Published on : Tuesday, July 10, 2018
The so-called Package Travel Directive has been in the works for years, ever since EU legislators had decided that the previous rules—passed almost 30 years ago—were in big need of an update as technology has transformed booking travel.
On the surface, this looks like a win for consumers. The directive beefs up cancellation rights and, in theory, provides more clarity on who the consumer should contact if there is a problem with a trip.
It is according to piece of legislation that sets out a goal that all EU countries must achieve.
To some extent, each country has some leeway. Germany might do things differently than Greece, which could do things differently than the UK. But they all must get to the same point.
The directives differ from regulations, which member states need to apply to in full. The European Union passed a law on packaged vacation at the end of 2015 but gave EU nations until July 1 of this year to put it in place under their interpretations.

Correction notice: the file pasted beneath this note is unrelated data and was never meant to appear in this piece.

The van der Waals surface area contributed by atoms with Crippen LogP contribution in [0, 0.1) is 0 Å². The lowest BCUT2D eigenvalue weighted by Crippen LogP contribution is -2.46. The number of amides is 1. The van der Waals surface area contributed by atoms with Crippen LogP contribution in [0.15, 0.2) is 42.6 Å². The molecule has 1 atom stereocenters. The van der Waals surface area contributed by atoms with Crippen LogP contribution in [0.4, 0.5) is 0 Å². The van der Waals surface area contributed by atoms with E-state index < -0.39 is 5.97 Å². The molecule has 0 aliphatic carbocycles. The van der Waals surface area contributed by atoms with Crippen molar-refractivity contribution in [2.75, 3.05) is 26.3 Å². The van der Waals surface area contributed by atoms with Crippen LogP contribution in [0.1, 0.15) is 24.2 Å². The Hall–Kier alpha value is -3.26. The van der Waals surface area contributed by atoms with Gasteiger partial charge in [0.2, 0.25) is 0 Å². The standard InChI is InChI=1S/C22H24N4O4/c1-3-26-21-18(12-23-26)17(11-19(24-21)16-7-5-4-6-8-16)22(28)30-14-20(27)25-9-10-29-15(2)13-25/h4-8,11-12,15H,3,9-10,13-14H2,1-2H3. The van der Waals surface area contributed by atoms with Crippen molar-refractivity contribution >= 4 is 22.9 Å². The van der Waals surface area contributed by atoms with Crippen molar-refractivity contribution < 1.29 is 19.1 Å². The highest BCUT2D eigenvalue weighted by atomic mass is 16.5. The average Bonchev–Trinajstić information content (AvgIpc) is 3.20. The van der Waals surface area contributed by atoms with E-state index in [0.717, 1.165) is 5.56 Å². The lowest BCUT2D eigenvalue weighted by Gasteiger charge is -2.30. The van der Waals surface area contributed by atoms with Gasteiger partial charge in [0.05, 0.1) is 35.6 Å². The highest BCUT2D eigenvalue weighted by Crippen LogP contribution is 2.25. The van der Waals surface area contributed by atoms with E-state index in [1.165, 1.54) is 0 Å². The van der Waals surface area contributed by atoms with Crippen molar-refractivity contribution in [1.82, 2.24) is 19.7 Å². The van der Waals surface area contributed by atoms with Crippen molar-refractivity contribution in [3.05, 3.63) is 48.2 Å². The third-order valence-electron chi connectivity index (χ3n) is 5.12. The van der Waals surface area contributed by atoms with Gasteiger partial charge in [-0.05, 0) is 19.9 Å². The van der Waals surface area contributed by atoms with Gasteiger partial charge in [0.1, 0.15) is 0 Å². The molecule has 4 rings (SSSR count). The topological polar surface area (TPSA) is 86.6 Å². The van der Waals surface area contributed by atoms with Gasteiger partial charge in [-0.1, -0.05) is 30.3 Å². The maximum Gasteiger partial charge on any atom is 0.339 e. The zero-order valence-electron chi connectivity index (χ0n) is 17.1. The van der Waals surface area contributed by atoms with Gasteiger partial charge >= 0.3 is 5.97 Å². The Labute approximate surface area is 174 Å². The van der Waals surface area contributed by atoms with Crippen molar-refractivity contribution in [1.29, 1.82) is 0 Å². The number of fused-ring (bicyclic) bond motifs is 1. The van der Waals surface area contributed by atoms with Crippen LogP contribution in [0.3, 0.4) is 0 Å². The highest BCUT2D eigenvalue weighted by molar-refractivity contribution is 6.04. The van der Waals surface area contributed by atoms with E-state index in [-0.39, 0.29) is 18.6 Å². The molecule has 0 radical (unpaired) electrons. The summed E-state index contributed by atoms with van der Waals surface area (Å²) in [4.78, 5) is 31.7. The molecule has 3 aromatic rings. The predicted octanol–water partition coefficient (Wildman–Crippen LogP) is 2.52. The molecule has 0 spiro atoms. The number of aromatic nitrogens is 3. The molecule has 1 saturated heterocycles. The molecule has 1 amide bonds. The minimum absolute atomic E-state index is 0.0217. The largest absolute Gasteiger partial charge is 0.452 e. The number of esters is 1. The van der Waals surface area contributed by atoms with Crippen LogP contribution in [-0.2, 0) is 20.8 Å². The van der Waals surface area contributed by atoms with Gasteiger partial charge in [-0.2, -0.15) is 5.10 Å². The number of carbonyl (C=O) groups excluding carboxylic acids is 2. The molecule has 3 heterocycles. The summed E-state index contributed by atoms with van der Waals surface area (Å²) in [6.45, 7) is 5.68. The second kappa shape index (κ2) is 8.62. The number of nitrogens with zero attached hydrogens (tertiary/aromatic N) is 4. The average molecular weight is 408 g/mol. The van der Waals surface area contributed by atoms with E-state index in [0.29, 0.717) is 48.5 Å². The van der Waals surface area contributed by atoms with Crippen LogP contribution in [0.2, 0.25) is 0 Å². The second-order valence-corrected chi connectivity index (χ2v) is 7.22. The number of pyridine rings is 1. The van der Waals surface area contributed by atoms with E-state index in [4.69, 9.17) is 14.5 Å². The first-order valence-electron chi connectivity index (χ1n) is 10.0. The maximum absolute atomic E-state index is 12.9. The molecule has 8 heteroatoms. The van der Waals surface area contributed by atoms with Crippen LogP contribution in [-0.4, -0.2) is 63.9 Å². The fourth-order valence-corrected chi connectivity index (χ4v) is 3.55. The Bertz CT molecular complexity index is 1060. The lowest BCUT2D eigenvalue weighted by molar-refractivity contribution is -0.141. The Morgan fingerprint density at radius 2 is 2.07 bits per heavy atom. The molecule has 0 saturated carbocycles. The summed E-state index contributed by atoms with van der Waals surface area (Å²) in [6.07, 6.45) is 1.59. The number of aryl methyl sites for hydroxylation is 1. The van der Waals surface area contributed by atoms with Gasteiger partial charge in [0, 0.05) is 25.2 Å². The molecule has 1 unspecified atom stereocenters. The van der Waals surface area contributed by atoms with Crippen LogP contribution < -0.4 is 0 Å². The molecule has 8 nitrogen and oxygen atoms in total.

The booking a vacation has moved on a lot since 1990. In those days you’d walk into your local travel agent and buy a readymade package vacation, including flights and hotel.
The consumers buying separate flights and accommodation in one transaction from these online retailers might have thought they were buying a package but this wasn’t always true.
In the past if a customer was unhappy with their vacation or suffered an injury, they may have had to go to the individual suppliers. There’s now a wider definition of what a package vacation actually is, and the UK government estimates an extra 10 million vacations are protected.
The own guidance of UK notes only came out last week after the law was put into place.